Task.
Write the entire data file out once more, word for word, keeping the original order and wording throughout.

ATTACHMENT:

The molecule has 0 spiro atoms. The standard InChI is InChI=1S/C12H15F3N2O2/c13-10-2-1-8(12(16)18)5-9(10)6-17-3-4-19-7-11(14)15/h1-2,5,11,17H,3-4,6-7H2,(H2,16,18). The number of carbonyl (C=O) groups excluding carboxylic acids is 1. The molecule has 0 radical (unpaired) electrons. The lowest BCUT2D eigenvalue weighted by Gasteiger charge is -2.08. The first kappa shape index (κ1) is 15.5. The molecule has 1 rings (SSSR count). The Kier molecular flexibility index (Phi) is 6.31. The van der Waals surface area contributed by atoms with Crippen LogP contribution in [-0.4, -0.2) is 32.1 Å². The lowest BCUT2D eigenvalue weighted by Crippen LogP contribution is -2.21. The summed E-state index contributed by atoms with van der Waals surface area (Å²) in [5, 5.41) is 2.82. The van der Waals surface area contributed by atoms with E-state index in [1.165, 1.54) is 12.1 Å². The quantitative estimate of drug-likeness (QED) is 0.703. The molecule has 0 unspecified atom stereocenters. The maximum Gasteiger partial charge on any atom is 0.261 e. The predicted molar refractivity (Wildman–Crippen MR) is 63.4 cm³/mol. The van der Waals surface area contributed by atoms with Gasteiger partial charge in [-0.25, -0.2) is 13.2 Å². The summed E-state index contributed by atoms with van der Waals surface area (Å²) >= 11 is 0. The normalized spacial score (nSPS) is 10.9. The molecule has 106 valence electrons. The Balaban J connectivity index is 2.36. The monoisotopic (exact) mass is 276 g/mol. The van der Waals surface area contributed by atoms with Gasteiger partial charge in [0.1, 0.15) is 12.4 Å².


The molecule has 0 spiro atoms. The standard InChI is InChI=1S/C12H15F3N2O2/c13-10-2-1-8(12(16)18)5-9(10)6-17-3-4-19-7-11(14)15/h1-2,5,11,17H,3-4,6-7H2,(H2,16,18). The number of carbonyl (C=O) groups excluding carboxylic acids is 1. The molecule has 0 radical (unpaired) electrons. The lowest BCUT2D eigenvalue weighted by Gasteiger charge is -2.08. The first kappa shape index (κ1) is 15.5. The molecule has 1 rings (SSSR count). The Kier molecular flexibility index (Phi) is 6.31. The van der Waals surface area contributed by atoms with Crippen LogP contribution in [-0.4, -0.2) is 32.1 Å². The lowest BCUT2D eigenvalue weighted by Crippen LogP contribution is -2.21. The summed E-state index contributed by atoms with van der Waals surface area (Å²) in [5, 5.41) is 2.82. The van der Waals surface area contributed by atoms with E-state index in [1.165, 1.54) is 12.1 Å². The quantitative estimate of drug-likeness (QED) is 0.703. The molecule has 0 unspecified atom stereocenters. The maximum Gasteiger partial charge on any atom is 0.261 e. The predicted molar refractivity (Wildman–Crippen MR) is 63.4 cm³/mol. The van der Waals surface area contributed by atoms with Gasteiger partial charge in [-0.25, -0.2) is 13.2 Å². The summed E-state index contributed by atoms with van der Waals surface area (Å²) >= 11 is 0. The normalized spacial score (nSPS) is 10.9. The molecule has 106 valence electrons. The Balaban J connectivity index is 2.36. The monoisotopic (exact) mass is 276 g/mol. The van der Waals surface area contributed by atoms with Gasteiger partial charge in [0.1, 0.15) is 12.4 Å².